A small helping of imposter syndrome for my executive team please!

The thing that is important is to try to distinguish one’s own insecurities from real weaknesses. Insecurities have the habit of becoming realities if left unchecked.

Recently, when watching the senior director of a global organisation deliver some of the worst presentations I have ever witnessed, it was interesting to observe that the  large audience of in-house senior managers were held captive and hanging off his every word (or at least doing an excellent job of appearing to do so). This phenomenon also appears to be true for some celebrities who reach a certain level of fame; it doesn’t seem to matter how good they are anymore, they are forever carried along on the tidal wave of success from their past glories. This is doubtless great for the individual but far less so for the organisation and those around them. I am sure that the director is highly competent in many other aspects of his role but it would seem key to the all round success of anyone performing at a high level, to be able to get up in front of large groups and communicate important information or to be able to motivate and rally a call to action in the people they have connections to.

Another thought that popped into my mind was of people in business being like horses. . . . . . bear with me now. . . . . Do horses think we all drive at 10 miles an hour? Well, that is all they get to witness as we slow down to overtake them. They don’t observe that when we are at a safe distance we begin to speed up. Was the director akin to the horse? If he received no contrary view of his performance how would he know that his presentation skills were not up to scratch?

So what is the moral of the story? If you don’t think you have a bit of imposter syndrome or its elements stalking you to some degree, let that be the call to action to ensure you get solid, constructive feedback from those around you to ensure you keep the Peter Principle at bay, at least until your next promotion!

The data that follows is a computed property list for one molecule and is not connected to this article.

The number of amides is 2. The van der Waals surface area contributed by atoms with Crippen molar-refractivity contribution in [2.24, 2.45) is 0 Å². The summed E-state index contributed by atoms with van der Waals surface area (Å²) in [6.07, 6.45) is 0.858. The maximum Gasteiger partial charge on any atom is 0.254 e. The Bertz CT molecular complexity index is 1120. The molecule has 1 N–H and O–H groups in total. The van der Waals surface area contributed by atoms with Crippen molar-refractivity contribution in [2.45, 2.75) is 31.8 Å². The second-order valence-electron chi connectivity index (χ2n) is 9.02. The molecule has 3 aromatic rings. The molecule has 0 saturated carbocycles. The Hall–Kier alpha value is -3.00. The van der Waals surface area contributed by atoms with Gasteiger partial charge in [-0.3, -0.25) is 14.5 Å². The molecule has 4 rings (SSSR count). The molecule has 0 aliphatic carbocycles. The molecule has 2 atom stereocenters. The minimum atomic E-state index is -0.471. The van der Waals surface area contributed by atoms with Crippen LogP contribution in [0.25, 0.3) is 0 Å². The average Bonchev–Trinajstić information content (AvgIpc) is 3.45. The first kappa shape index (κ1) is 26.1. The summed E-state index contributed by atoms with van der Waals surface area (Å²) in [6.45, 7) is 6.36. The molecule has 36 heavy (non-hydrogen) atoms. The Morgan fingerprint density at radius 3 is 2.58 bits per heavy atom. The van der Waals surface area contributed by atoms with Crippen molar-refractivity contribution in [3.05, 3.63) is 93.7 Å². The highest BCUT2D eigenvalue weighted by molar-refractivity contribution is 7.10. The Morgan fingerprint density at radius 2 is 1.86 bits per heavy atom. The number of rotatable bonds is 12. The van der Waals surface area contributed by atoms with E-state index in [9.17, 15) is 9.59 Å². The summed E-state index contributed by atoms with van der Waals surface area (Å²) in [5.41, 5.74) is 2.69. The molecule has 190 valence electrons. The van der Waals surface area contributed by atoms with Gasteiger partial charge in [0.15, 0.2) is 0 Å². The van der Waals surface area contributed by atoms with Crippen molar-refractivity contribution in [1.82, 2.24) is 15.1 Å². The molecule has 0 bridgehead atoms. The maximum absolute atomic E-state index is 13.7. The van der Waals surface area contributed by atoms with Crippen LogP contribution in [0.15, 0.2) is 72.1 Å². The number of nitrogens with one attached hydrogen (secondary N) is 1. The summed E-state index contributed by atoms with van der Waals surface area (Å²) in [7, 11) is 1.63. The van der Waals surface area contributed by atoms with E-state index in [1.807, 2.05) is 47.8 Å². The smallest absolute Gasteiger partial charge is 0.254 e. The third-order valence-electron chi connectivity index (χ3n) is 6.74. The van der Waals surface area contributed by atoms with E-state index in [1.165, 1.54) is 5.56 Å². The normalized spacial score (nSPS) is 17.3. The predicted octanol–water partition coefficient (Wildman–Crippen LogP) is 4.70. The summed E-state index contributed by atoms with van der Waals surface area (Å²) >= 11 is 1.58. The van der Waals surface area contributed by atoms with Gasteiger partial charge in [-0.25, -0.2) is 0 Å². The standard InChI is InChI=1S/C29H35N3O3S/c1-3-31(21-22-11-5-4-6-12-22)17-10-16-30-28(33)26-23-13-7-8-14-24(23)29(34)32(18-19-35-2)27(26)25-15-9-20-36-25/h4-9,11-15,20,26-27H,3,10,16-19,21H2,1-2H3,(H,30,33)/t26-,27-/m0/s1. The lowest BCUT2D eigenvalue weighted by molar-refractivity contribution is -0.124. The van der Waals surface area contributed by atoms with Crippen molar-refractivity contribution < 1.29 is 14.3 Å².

Neurones & River Beds

Just as water in rivers can alter the shape and flow of the river itself, so too can thoughts alter the physical structures of the neurones that carry those thoughts. When we try to learn a new skill or develop a new way of perspective, thinking or behaving, the focused attention we give to operating in this new or slightly altered way will be stimulating neurones to fire in new sequences or to fuse with other neurones to help increase the speed and efficiency of the the newly emerging action. If we keep up the focussed attention and practice again and again, the brain will put resources into ensuring the brain supports this new action until it becomes embedded at a neuronal level and requires far less if any conscious effort and thought. This is neural plasticity in action and is a key mechanism the brain uses to continually update itself to ensure you are bet equipped to deal with the environment you are currently in. We could add to the analogy further by considering how water flows down the river along the path of least resistance. So do thoughts so that the easiest route is the one used or chosen by the brain. The easiest route tends to be the one that is most used, practised and habituated. When we want to alter ourselves to cope with change or change others in change programmes we need to unlock old habits and create new ones to have any chance of the new perceptions, thinking and behaviours being used over pre-existing habits. Not always easy but certainly possible.